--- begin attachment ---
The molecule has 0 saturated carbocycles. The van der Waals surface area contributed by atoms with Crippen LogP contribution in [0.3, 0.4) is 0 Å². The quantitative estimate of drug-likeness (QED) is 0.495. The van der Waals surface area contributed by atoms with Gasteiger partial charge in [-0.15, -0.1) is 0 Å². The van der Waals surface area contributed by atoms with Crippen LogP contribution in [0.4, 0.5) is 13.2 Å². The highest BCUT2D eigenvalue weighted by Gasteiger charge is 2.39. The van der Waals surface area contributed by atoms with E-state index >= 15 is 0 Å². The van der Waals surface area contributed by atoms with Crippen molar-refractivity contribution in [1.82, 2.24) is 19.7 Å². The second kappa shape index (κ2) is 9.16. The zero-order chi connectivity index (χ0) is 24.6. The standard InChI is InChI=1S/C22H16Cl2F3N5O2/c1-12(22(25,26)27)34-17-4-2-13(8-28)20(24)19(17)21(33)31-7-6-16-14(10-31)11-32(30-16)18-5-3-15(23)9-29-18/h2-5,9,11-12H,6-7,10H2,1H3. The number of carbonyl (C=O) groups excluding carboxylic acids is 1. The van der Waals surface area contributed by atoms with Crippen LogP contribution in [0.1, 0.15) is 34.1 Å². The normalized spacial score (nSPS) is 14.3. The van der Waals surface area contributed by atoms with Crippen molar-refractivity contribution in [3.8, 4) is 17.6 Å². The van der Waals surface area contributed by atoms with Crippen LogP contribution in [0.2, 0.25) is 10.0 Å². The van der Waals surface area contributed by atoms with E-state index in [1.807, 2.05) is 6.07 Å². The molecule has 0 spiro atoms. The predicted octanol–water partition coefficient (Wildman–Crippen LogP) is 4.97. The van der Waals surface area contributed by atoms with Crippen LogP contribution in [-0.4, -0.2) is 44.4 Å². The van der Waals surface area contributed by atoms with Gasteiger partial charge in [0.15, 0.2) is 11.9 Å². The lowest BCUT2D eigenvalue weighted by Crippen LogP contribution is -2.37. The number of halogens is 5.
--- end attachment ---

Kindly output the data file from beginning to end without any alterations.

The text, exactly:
The molecule has 0 saturated carbocycles. The van der Waals surface area contributed by atoms with Crippen LogP contribution in [0.3, 0.4) is 0 Å². The quantitative estimate of drug-likeness (QED) is 0.495. The van der Waals surface area contributed by atoms with Gasteiger partial charge in [-0.15, -0.1) is 0 Å². The van der Waals surface area contributed by atoms with Crippen LogP contribution in [0.4, 0.5) is 13.2 Å². The highest BCUT2D eigenvalue weighted by Gasteiger charge is 2.39. The van der Waals surface area contributed by atoms with E-state index >= 15 is 0 Å². The van der Waals surface area contributed by atoms with Crippen molar-refractivity contribution in [1.82, 2.24) is 19.7 Å². The second kappa shape index (κ2) is 9.16. The zero-order chi connectivity index (χ0) is 24.6. The standard InChI is InChI=1S/C22H16Cl2F3N5O2/c1-12(22(25,26)27)34-17-4-2-13(8-28)20(24)19(17)21(33)31-7-6-16-14(10-31)11-32(30-16)18-5-3-15(23)9-29-18/h2-5,9,11-12H,6-7,10H2,1H3. The number of carbonyl (C=O) groups excluding carboxylic acids is 1. The van der Waals surface area contributed by atoms with Crippen LogP contribution in [0.1, 0.15) is 34.1 Å². The normalized spacial score (nSPS) is 14.3. The van der Waals surface area contributed by atoms with Crippen molar-refractivity contribution in [3.8, 4) is 17.6 Å². The van der Waals surface area contributed by atoms with Crippen LogP contribution in [0.2, 0.25) is 10.0 Å². The van der Waals surface area contributed by atoms with E-state index in [1.807, 2.05) is 6.07 Å². The molecule has 0 spiro atoms. The predicted octanol–water partition coefficient (Wildman–Crippen LogP) is 4.97. The van der Waals surface area contributed by atoms with Crippen LogP contribution in [-0.4, -0.2) is 44.4 Å². The van der Waals surface area contributed by atoms with Gasteiger partial charge in [0.15, 0.2) is 11.9 Å². The lowest BCUT2D eigenvalue weighted by Crippen LogP contribution is -2.37. The number of halogens is 5.